Trump’s false election claims overshadow Illinois, Colorado contests
Republican voters in Colorado and Illinois will weigh former President Donald Trump’s false claims of a stolen presidency on Tuesday as they select candidates for the November elections that will determine control of Congress and many state governments.
Republican candidates who support Trump’s denial of his 2020 election loss have already won several high-profile nominating contests in other states this year, prompting concern among Democrats and independent observers that U.S. democracy could be at risk.
Those concerns are acute in Colorado, where county clerk Tina Peters is seeking the Republican nomination to be the state’s top election official, even though she has been indicted for election tampering and barred from overseeing voting in her home county this year.
Peters is among dozens of Republican candidates this year who have rejected Trump’s defeat by Democrat Joe Biden and are now seeking to oversee state elections.
Her leading Republican rival, Pam Anderson, does not support Trump’s fraud claims. Anderson is endorsed by several state Republican officials, including past elected officials.
Despite arguing that Trump’s claims undermine democracy, Democrats have interfered in some Republican contests to boost his allies, calculating that those candidates will prove too extreme for voters in November.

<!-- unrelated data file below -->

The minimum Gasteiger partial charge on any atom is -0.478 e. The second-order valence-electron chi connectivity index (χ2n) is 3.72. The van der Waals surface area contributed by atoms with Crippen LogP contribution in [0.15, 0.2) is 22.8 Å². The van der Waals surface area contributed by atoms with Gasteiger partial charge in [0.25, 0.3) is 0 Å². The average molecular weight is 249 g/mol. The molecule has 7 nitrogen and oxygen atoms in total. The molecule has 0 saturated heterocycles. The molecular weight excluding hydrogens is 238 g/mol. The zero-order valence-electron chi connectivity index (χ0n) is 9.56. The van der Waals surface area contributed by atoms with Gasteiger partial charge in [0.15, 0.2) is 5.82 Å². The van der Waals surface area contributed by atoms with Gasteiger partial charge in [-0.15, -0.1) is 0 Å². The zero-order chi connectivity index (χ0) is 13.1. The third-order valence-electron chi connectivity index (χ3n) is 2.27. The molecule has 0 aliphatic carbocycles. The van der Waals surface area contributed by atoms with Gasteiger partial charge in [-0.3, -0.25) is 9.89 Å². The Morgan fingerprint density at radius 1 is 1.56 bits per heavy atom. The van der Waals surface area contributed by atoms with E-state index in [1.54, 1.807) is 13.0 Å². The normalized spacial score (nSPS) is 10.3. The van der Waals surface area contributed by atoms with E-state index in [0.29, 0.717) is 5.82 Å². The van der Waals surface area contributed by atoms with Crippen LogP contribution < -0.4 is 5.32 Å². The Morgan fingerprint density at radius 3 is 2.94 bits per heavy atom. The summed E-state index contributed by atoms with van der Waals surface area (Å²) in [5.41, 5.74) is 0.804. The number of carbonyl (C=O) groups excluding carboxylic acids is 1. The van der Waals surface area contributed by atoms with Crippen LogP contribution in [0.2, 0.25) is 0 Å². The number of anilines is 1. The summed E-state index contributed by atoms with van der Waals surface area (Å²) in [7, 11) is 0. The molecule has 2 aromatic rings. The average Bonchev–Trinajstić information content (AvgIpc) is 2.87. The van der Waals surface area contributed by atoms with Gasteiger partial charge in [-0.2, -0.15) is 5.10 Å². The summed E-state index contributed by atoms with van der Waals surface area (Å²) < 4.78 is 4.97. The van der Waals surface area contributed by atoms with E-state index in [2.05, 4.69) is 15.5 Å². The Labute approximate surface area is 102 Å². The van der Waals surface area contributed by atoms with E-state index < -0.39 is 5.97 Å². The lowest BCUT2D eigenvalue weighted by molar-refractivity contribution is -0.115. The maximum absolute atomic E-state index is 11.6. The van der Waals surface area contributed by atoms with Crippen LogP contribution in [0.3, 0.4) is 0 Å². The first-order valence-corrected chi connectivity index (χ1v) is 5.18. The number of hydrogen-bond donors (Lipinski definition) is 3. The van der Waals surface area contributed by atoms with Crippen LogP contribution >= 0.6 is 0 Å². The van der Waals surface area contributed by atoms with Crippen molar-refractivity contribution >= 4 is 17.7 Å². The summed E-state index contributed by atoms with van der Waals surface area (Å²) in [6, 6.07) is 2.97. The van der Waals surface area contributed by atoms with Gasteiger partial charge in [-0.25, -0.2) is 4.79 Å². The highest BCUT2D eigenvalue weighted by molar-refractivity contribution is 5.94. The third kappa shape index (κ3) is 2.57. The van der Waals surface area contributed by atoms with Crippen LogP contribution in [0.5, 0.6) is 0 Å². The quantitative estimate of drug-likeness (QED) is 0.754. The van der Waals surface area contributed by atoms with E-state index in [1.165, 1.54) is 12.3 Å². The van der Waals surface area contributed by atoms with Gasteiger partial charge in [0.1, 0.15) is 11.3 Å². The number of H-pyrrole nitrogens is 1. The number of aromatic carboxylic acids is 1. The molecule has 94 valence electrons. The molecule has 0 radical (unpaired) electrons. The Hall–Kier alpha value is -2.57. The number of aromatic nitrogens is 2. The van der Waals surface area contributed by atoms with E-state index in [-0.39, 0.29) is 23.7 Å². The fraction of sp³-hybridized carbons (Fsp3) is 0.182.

In Colorado, Democratic groups have spent money in the Republican primary for U.S. Senate to boost Ron Hanks, a state legislator who marched in the Jan. 6, 2021 attack on the U.S. Capitol. Hanks faces businessman Joe O’Dea, who has rejected Trump’s claims. The winner of that contest will face vulnerable Democratic Senator Michael Bennet.
In the Illinois contest for governor, Democratic groups have spent heavily to elevate Republican state Senator Darren Bailey, who has been endorsed by Trump, over Aurora Mayor Richard Irvin, a more moderate Republican who is seen as a greater threat to incumbent Democratic Governor J.B. Pritzker.
With Biden’s approval ratings underwater, Republicans are favored to win control of the House of Representatives, where they need to flip only five Democratic seats for a majority, and could also take over the Senate.
A Republican-controlled House could stymie Biden’s legislative agenda and launch politically damaging investigations into his administration.
In Illinois, several incumbent lawmakers face off against each other, as the state lost a seat in Congress due to its shrinking population.
Republican Representative Mary Miller is facing criticism after saying at a rally with Trump on Saturday that the Supreme Court’s decision to revoke the nationwide right to abortion was a “victory for white life.”
Miller’s aides say she meant to say “right to life,” but rival Representative Rodney Davis says it is further evidence that she is unfit for office, citing previous controversial comments.
Miller has been endorsed by Trump and has backed his false claims of a stolen election. Davis, by contrast, broke with his party last year to back the congressional inquiry into the Jan. 6 attack.
The winner of the race is expected to win re-election in November in a largely rural, Republican-leaning seat.
The state’s population loss has also forced two incumbent House Democrats, Sean Casten and Marie Newman, to face off for a suburban Chicago seat. Casten has raised more than twice as much money as Newman, who faces an ethics investigation for allegedly promising a job to a political rival.